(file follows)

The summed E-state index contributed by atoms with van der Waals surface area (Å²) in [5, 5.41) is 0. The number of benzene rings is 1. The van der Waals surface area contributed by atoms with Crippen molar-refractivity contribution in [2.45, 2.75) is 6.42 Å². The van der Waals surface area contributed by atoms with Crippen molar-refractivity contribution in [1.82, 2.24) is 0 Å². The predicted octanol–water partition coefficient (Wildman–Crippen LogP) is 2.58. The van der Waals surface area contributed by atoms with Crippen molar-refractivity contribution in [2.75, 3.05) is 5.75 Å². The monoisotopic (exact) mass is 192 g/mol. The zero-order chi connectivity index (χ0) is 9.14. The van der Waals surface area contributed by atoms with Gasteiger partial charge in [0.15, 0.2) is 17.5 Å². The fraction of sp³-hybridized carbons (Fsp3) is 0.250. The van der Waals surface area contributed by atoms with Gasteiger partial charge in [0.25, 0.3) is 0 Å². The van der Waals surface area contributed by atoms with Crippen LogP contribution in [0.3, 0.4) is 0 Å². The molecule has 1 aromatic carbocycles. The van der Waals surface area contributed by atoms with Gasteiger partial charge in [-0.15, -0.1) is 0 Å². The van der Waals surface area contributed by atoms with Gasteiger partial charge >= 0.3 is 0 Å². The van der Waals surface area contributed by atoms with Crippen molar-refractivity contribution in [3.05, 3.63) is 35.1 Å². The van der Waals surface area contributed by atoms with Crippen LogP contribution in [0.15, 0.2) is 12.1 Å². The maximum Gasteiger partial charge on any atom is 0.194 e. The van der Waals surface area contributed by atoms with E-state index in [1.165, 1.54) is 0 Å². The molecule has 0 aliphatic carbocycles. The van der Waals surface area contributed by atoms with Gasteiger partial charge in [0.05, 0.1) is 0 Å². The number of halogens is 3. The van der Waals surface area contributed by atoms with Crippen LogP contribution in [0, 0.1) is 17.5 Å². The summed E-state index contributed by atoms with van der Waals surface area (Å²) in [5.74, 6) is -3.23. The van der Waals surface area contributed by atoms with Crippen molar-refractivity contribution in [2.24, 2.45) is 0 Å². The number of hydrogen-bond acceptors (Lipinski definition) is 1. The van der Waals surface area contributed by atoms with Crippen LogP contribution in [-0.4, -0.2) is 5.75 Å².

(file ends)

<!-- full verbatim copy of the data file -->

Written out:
The summed E-state index contributed by atoms with van der Waals surface area (Å²) in [5, 5.41) is 0. The number of benzene rings is 1. The van der Waals surface area contributed by atoms with Crippen molar-refractivity contribution in [2.45, 2.75) is 6.42 Å². The van der Waals surface area contributed by atoms with Crippen molar-refractivity contribution in [1.82, 2.24) is 0 Å². The predicted octanol–water partition coefficient (Wildman–Crippen LogP) is 2.58. The van der Waals surface area contributed by atoms with Crippen molar-refractivity contribution in [2.75, 3.05) is 5.75 Å². The monoisotopic (exact) mass is 192 g/mol. The zero-order chi connectivity index (χ0) is 9.14. The van der Waals surface area contributed by atoms with Gasteiger partial charge in [0.15, 0.2) is 17.5 Å². The fraction of sp³-hybridized carbons (Fsp3) is 0.250. The van der Waals surface area contributed by atoms with Gasteiger partial charge in [0.25, 0.3) is 0 Å². The van der Waals surface area contributed by atoms with Crippen LogP contribution in [0.3, 0.4) is 0 Å². The molecule has 1 aromatic carbocycles. The van der Waals surface area contributed by atoms with Gasteiger partial charge in [-0.15, -0.1) is 0 Å². The van der Waals surface area contributed by atoms with Gasteiger partial charge >= 0.3 is 0 Å². The van der Waals surface area contributed by atoms with Crippen molar-refractivity contribution in [3.05, 3.63) is 35.1 Å². The van der Waals surface area contributed by atoms with Crippen LogP contribution in [0.15, 0.2) is 12.1 Å². The maximum Gasteiger partial charge on any atom is 0.194 e. The van der Waals surface area contributed by atoms with E-state index in [1.165, 1.54) is 0 Å². The molecule has 0 aliphatic carbocycles. The van der Waals surface area contributed by atoms with Gasteiger partial charge in [0.05, 0.1) is 0 Å². The number of halogens is 3. The van der Waals surface area contributed by atoms with Crippen LogP contribution in [0, 0.1) is 17.5 Å². The summed E-state index contributed by atoms with van der Waals surface area (Å²) in [5.74, 6) is -3.23. The van der Waals surface area contributed by atoms with Crippen molar-refractivity contribution in [2.24, 2.45) is 0 Å². The number of hydrogen-bond acceptors (Lipinski definition) is 1. The van der Waals surface area contributed by atoms with Crippen LogP contribution in [-0.4, -0.2) is 5.75 Å².